Psychedelic Medicine and the Future of Mental Health Care Looks Promising
NEW YORK, June 4, 2020 /PRNewswire/ -- After decades of having a bad rep, psychedelics are making their way back into the medical world and are being touted for their ability to treat various mental illnesses. For years, Big Pharma companies Pfizer (NYSE:PFE), Takeda Pharmaceutical Company (NYSE:TAK), Teva Pharmaceutical Industries Ltd. (NYSE:TEVA) and AbbVie Inc. (NYSE:ABBV) have had a stronghold on the antidepressant and anxiety medication market. However, the continued abuse of prescription drugs like Xanax has created an even bigger problem with addiction and it's only getting worse during the global pandemic. Lockdown stress is turning more and more consumers to antidepressants and causing concern among doctors, creating a growing need for companies like Mind Medicine (MindMed) Inc. (NEO:MMED) (OTCQB:MMEDF) and its lysergic acid diethylamide (LSD) treatment for anxiety disorders.
Anxiety disorders are the most common mental illness in the United States. An estimated 40 million American adults or 18.% of the U.S. population have anxiety disorders...
Prescriptions for anti-anxiety meds went up 10.2% in the US to 9.7 million in March 2020, according to health-research firm IQVIA. Meanwhile, antidepressant prescriptions increased by 9.2% to 29.7 million in March 2020 compared to the previous year. The problem is that people can develop a tolerance quickly, sometimes in as little as two weeks. These medications can also be difficult to stop and often come with withdrawal symptoms like spurts of anxiety, tremors and even seizures.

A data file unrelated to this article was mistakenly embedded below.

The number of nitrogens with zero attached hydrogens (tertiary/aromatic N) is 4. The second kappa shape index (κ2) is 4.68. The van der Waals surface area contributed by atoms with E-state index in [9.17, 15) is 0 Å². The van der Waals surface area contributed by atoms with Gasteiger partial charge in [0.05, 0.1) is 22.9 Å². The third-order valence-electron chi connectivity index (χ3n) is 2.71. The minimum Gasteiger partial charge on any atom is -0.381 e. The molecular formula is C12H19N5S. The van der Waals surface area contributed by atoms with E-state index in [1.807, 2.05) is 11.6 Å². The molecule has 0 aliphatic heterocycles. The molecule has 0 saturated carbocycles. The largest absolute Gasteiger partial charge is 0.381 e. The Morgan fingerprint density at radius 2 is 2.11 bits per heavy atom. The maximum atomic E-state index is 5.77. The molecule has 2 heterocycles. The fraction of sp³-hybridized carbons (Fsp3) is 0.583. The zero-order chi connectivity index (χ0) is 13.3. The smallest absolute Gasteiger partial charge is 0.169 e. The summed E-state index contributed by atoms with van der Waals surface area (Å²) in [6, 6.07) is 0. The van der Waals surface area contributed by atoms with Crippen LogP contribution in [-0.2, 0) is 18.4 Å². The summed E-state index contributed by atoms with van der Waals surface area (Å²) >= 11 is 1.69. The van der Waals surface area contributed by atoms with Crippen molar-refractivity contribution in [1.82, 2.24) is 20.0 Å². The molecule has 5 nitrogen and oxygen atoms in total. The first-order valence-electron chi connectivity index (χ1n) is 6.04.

The pandemic-fueled demand for popular antidepressants like Pfizer's Zoloft and Eli Lilly's Prozac has created a supply shortage, as drugmakers struggle to keep up. Add to that the addiction risk that comes with these pharmaceuticals and the side effects that come with medications like Takeda Pharmaceutical's (NYSE:TAK) Trintellix (vortioxetine) antidepressant and it's evident why alternatives are needed.
Takeda Pharmaceutical's antidepressant Trintellix comes with a warning for suicidal thoughts and actions, as does Zoloft and Xanax. These prescription medications also come equipped with a laundry list of side effects including dizziness, drowsiness, vomiting and insomnia, among others.
Psychedelics Move Into Mainstream Medicine
Before Richard Nixon waged his war on drugs in 1970, LSD and other psychedelics were being researched extensively for their potential to treat mental illness, alcoholism, and pain relief. In recent years, there has been a renewed interest in the use of psychedelics in psychiatric research and practices. In fact, the FDA has granted Breakthrough Therapy designation to a handful of companies developing treatments that are aimed at combating major depression disorder (MDD).
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